Power Sharing in the Boardroom


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Author: Lindsay Jones

This article first appeared on the Open University's Department of Public Leadership's PuLSE Blog. 


The role of the board in leading nonprofit organisations is not well understood, and across all sectors boards are often thought of as ‘’black boxes’ where inputs and outputs shape the research focus. However, this approach obscures how  board teams function and lead (Vandewaerde et al, 2011 In the UK context Chris Cornforth  (2014) argues  that it is time to get into the boardroom to understand board governance, but as part of a wider system of governance . Similarly, David Renz (2018) on the other side of the Atlantic, argues governance is moving beyond the domain of the board, to systems of organised influence.

So, one of the challenges  for contemporary  researchers is to  focus on board processes and how these work in practice; together with board  behaviour that enables good governance. This focus is particularly important  at a time in the UK when persistent  and visible cases of failure in the governance of  UK charities (e.g. Kids Company and Oxfam), apparently have resulted in blaming the leadership behaviour of those at the top; and potentially worsening  an already recognised decrease in public trust around how charities are governed (Liket and Maas, 2015).  The voluntary sector is (including charities) acknowledged to be hugely diverse in relation to purpose and mission (Herman and Renz, 2008) and brings unique governance challenges compared to other sectors.  Critically,  boards are frequently made up of unpaid volunteers, who can walk away, at the drop of hat. Also, services often rely on volunteers, who while being hugely committed, can resist managerial control (O’Toole and Grey, 2016).

Power Sharing

So how do we go about power sharing in the boardroom? Particularly  when board literature questions whether individual board members  can work as a team (Casey, 1985) and few executives make teamwork a reality in their organisations, despite  talking up the value of teamwork (Lencioni, 2003).   Like Conger and Lawler (2009)  I argue that shared leadership (Pearce and Conger.(2003)  expressed as ‘a dynamic interactive influence process among individuals in groups for which the objective is to lead one another to the achievement of group or organizational goals’   is a model for the boardroom for three reasons.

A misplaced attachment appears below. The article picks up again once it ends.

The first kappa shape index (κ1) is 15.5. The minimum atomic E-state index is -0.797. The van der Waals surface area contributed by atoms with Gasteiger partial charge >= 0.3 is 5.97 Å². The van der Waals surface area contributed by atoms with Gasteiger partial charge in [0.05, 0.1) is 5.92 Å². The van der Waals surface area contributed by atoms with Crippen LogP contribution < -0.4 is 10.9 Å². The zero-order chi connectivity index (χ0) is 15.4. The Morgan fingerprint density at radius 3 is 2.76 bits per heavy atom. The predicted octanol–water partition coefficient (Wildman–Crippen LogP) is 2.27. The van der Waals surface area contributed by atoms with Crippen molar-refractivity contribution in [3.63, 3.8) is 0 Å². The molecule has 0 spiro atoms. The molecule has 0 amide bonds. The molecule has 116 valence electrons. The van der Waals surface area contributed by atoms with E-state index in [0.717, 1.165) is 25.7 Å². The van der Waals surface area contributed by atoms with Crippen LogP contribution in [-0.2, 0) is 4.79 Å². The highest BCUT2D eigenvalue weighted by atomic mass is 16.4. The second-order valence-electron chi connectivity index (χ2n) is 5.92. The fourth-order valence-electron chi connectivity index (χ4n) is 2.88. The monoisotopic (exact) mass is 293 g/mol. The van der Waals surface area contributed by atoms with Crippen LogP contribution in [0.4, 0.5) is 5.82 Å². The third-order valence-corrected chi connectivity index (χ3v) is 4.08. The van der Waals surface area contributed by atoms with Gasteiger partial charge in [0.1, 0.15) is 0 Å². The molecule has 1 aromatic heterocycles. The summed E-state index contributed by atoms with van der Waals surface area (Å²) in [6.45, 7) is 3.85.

Firstly, the board’s horizontal authority structure offers a more collective form of leadership (Vandewaerde et al, 2011) and  a power sharing focus on  group rather than individual goals  (Hernandez et al, 2011). Secondly, traditional leadership and the assumption that the locus of  leadership is vested in a single individual exercising top down control (Ensley et al 2006) does not meet the aspirations of contemporary organisations (Chin, 2015) and authors are less persuaded by a top-down leader centric process (Wang, 2014). Thirdly, it has a positive impact on team performance (D’Innocenzo et al, 2016) by  uncovering shared purpose and giving the opportunity  for different voices to be heard (Carson et al, 2007).

My research conceives of  boards in the Riding for the Disabled Association  Incorporating Carriage Driving (RDA) as teams. I am using a network governance  lens to explore  the ways that individuals within and external to the board construct leadership and enact governance. So, who are the sources of formal and informal leadership, how do these emerge over time (Morgeson et al, 2010); and what are the contextual influences that shape leadership and multi-level governance? I am at an early stage of researching this topic and I enter the conversation about nonprofit boards from a leadership perspective.

lindsay Lindsay is a full-time PhD student at The Open University and a Director of Faculty Services Limited. Formerly she held senior management roles in Human Resources (HR) in both the Corporate and Public sectors in South Africa and in Professional Legal Services in the UK.


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